With whirls of fat, wet snowflakes mixing with cold rain around Southcentral Alaska, “you can’t ask for poorer conditions for traveling,” said spokesperson Shannon McCarthy of the Alaska Department of Transportation. Heavy snowfall over the weekend and temperatures warming to the low 30s Monday have made the area’s highways slick and spotted with drifts of snow.
“The Alaska Department of Transportation &Public Facilities (ADOT&PF) has all available equipment and personnel out clearing roads and will continue until all state routes are brought to an acceptably clear and drivable condition,” a press release from the Alaska Department of Transportation states.
Though it came down thick in Kenai, the snow was not generally spread all over the peninsula. Monday morning it rained in Seward, where administrative assistant Jennifer Cotter of the Seward Public Works Department said there had been small avalanches that workers cleaned up near Lowell Point Road.
Homer remained warmer throughout the day than the central peninsula. The Homer airport reported a temperature of 43 degrees on Monday afternoon, versus Kenai’s 31 degrees.
The National Weather Service does not predict that temperatures will fall will significantly this week. McCarthy said DOT’s job would be easier if they would.
“It’s nice to get snow and then (for the weather to) get cold and stay cold … because you can move snow around, you can get it out of the way,” McCarthy said.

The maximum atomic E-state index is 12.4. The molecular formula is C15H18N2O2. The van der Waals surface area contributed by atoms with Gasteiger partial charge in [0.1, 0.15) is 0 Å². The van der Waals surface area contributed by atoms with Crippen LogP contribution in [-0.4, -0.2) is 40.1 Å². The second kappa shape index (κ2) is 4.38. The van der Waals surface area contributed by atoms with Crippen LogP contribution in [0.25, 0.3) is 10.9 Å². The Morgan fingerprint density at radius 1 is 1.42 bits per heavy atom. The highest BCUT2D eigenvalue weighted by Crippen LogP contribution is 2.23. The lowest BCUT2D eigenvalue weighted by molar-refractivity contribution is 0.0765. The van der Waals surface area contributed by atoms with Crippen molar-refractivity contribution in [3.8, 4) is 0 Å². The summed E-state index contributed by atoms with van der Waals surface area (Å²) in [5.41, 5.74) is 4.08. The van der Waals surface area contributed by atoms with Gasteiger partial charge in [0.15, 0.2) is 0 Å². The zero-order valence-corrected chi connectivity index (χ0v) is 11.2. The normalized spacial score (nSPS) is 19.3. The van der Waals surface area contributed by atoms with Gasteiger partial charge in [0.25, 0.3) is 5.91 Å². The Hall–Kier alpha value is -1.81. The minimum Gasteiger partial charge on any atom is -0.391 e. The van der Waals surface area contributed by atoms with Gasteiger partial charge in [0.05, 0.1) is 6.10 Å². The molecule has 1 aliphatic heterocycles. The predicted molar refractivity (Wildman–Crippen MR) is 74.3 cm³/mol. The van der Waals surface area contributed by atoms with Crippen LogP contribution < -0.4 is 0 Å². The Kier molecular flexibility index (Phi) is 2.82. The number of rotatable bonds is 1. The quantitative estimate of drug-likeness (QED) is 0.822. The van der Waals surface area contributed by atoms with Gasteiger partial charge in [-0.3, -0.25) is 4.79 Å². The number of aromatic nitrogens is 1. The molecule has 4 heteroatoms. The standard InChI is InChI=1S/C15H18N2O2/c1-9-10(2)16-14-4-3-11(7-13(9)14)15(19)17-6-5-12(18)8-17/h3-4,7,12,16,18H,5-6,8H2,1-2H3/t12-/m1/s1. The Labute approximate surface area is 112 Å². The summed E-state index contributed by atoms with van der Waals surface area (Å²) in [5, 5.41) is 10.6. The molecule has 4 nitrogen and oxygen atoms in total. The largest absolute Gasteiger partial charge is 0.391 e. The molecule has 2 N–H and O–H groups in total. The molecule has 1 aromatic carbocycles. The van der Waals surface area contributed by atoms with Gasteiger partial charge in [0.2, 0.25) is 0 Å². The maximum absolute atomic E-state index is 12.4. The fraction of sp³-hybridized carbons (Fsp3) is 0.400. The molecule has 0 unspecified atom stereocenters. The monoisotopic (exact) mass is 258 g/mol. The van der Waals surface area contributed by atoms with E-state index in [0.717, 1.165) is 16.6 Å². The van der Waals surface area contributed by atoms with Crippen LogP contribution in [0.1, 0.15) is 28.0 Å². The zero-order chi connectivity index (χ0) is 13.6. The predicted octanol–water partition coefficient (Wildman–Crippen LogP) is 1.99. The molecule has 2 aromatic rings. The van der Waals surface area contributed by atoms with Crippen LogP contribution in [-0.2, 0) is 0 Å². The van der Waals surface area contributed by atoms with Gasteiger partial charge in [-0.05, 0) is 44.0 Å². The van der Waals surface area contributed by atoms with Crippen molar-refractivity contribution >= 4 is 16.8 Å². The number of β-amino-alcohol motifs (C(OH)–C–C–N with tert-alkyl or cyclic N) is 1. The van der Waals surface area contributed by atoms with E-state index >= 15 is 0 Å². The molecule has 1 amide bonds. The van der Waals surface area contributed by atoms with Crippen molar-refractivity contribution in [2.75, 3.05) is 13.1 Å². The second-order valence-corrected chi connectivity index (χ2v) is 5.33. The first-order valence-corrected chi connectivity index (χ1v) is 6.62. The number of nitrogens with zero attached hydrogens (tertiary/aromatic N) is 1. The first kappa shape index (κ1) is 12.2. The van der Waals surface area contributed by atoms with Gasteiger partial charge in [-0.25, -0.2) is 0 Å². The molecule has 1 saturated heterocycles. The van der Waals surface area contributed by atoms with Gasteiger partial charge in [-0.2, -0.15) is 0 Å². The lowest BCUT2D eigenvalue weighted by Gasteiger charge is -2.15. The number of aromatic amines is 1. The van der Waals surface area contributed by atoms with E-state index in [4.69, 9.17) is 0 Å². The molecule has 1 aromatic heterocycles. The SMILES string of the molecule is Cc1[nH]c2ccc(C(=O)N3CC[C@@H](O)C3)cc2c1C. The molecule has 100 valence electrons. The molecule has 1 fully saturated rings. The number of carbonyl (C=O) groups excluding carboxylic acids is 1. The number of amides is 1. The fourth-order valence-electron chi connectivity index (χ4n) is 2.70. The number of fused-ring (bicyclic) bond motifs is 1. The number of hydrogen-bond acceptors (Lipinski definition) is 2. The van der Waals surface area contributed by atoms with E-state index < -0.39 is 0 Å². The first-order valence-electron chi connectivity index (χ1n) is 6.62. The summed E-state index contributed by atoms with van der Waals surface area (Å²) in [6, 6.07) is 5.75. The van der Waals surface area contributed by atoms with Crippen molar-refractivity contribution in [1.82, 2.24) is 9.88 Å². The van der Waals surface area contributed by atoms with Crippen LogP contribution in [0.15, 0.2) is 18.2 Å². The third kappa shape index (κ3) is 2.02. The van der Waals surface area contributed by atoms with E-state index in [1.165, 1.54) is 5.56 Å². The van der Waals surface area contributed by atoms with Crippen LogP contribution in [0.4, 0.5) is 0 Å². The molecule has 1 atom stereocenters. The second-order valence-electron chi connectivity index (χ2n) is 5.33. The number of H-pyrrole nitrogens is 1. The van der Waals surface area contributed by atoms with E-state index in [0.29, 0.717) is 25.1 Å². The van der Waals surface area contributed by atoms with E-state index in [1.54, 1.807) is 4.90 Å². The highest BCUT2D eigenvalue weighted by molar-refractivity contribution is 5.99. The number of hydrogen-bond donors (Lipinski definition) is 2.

Though Turnagain Pass is not closed, the driving conditions there were difficult Monday. The highway between Anchorage and Hope was very slick and what DOT described as difficult driving conditions, McCarthy said. Even the DOT vehicles were using chains, she said.
Drivers weren’t the only travelers to be affected by the weather. Kenai Municipal Airport manager Mary Bondurant said her crews started testing braking conditions on the runway at 4 a.m, two hours before flights begin to arrive. The airport’s two broom machines and a road-grader serving as a plow made continual trips up and down the runway — the brooms spinning their heavy rotating brushes on either side of the centerline, while the grader scraped off packed snow and ice that accumulated on the runway’s sides. On less snowy days, one broom can do the job.
“With it warming like this we need to get the snow off as soon as we can so it doesn’t freeze to ice,” Bondurant said.
The airport’s rules require clearing to start when the runways have half an inch of snow. This year the crews have been busy, Bondurant said, although in the lighter winters of the previous two years they were out only two or three times.
“We’re back to normal Alaska weather,” Bondurant said.